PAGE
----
Foel Drygarn

Dominating the skyline just west of Crymych is Foel Drygarn. This steep, sheep grazed hill is topped by rocky outcrops, three Bronze Age burial cairns, and an Iron Age fort with more than 270 hut platforms!

Aerial image of Foel Drygarn

Built around 4,000 years ago and positioned right on the summit, the cairns can be seen from afar. These monuments probably symbolised the influence of a powerful family or group of spiritual leaders over the landscape.


The Iron Age fort was constructed more than a millennium later, around 2,000 – 2,700 years ago. Nevertheless, its occupants seem to have understood and respected the sacred nature of the burial cairns. They chose not to remove stones from the cairns to build their fortifications. They also built a low wall around the burial mounds, keeping them separate from the daily life of the fort.


High banks and stone walls enclosed the Iron Age fort, protecting its roundhouses and storage barns. Click here to view a 360° reconstruction of how the gateway on the northeastern slope might have looked.

Screenshot of Foel Drygarn viewpoint

The hillfort would have been a place of residence for local leaders over many generations. People living in the fort spun wool, wove cloth and worked metal. Within the fort they probably traded, held markets, and gathered together for meetings, festivities and rituals. The wider Iron Age community lived close to the land, grazing animals, growing crops, and hunting. They were excellent woodworkers who coppiced oak, ash and hazel trees and made charcoal.

Excavations and Surveys

The only excavation of Foel Drygarn was by an antiquarian named Sabine Baring-Gould. He excavated part of the fort in 1899, finding Iron Age and Romano-British pottery, spindle whorls, whetstones, a shale bangle, pieces of iron, oil lamps and glass beads. These finds are kept at Tenby Museum.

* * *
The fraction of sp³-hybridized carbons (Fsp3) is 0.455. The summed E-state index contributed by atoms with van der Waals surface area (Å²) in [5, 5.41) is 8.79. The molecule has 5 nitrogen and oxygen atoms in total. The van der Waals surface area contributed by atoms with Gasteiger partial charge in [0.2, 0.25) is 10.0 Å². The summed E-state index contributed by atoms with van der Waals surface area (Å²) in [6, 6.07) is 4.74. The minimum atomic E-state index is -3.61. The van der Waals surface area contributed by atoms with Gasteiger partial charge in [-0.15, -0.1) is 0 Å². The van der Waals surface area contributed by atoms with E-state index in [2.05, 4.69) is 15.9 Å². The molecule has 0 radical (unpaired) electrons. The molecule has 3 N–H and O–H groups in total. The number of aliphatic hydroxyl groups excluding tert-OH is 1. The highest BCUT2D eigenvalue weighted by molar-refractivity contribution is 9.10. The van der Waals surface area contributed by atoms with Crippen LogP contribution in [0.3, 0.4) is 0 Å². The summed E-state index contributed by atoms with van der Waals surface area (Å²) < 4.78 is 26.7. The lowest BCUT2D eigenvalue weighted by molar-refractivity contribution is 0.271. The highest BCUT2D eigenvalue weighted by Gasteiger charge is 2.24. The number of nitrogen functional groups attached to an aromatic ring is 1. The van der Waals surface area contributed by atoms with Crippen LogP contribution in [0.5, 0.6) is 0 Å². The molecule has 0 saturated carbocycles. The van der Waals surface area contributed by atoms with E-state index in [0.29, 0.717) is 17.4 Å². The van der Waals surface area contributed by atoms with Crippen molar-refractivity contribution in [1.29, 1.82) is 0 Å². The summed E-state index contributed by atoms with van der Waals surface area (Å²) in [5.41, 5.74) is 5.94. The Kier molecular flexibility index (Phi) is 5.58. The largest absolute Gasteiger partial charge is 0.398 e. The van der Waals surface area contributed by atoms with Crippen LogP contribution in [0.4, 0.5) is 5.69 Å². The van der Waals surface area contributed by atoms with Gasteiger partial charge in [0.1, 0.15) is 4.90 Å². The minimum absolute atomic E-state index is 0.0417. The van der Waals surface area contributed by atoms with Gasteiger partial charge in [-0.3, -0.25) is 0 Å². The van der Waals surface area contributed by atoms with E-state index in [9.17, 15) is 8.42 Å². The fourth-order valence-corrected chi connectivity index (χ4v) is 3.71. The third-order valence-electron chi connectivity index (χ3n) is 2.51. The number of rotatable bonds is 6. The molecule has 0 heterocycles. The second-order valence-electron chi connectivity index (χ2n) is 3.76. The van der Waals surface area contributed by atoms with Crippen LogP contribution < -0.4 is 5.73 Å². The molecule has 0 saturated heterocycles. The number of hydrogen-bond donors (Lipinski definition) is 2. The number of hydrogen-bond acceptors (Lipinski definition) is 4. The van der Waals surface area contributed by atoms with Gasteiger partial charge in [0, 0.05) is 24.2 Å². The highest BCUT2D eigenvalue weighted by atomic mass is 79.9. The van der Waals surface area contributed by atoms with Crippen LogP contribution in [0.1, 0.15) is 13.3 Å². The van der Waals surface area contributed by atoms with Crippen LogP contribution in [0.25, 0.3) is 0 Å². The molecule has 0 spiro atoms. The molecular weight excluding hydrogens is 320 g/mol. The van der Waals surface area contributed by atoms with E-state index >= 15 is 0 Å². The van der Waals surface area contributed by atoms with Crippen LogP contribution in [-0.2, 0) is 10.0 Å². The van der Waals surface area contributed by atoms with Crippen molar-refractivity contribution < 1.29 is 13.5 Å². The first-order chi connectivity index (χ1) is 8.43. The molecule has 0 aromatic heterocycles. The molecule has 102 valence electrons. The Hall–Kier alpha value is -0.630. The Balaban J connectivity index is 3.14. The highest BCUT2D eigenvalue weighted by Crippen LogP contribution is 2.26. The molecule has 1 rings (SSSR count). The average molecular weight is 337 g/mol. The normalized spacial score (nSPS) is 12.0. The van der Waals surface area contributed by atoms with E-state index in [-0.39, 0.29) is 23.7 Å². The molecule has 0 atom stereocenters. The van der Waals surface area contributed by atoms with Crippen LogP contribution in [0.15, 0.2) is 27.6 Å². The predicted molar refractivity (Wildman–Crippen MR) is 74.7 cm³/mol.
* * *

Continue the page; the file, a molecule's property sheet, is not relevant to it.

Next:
The Royal Commission for Historical Monuments in Wales used aerial photography to record Foel Drygarn’s archaeological features. In low winter light, the shadows of hundreds of roundhouse platforms can be seen.

LiDAR, a method of laser scanning the landscape, has been used to survey Foel Drygarn more recently. For the first time we have a highly detailed 3D digital model of the hill. The LiDAR data has revealed features that were previously unknown. It is also the basis of the reconstruction illustration at the top of the page.


Creative Work by local school children

Our recent interpretation project included visits to Foel Drygarn by two local schools to explore this important archaeological site. The children imagined what life was like in the Iron Age hillfort, and created these artworks and pieces of writing in response.


Protecting our heritage

Foel Drygarn is a scheduled monument. This means it is protected by law, making it illegal to disturb or alter the site. The wider landscape is also a Site of Special Scientific Interest. You can help care for this important archaeological site. If you notice any disturbance or damage on your visit, please report it Dyfed-Powys Police. For further information about Heritage Crime, visit Heritage Watch.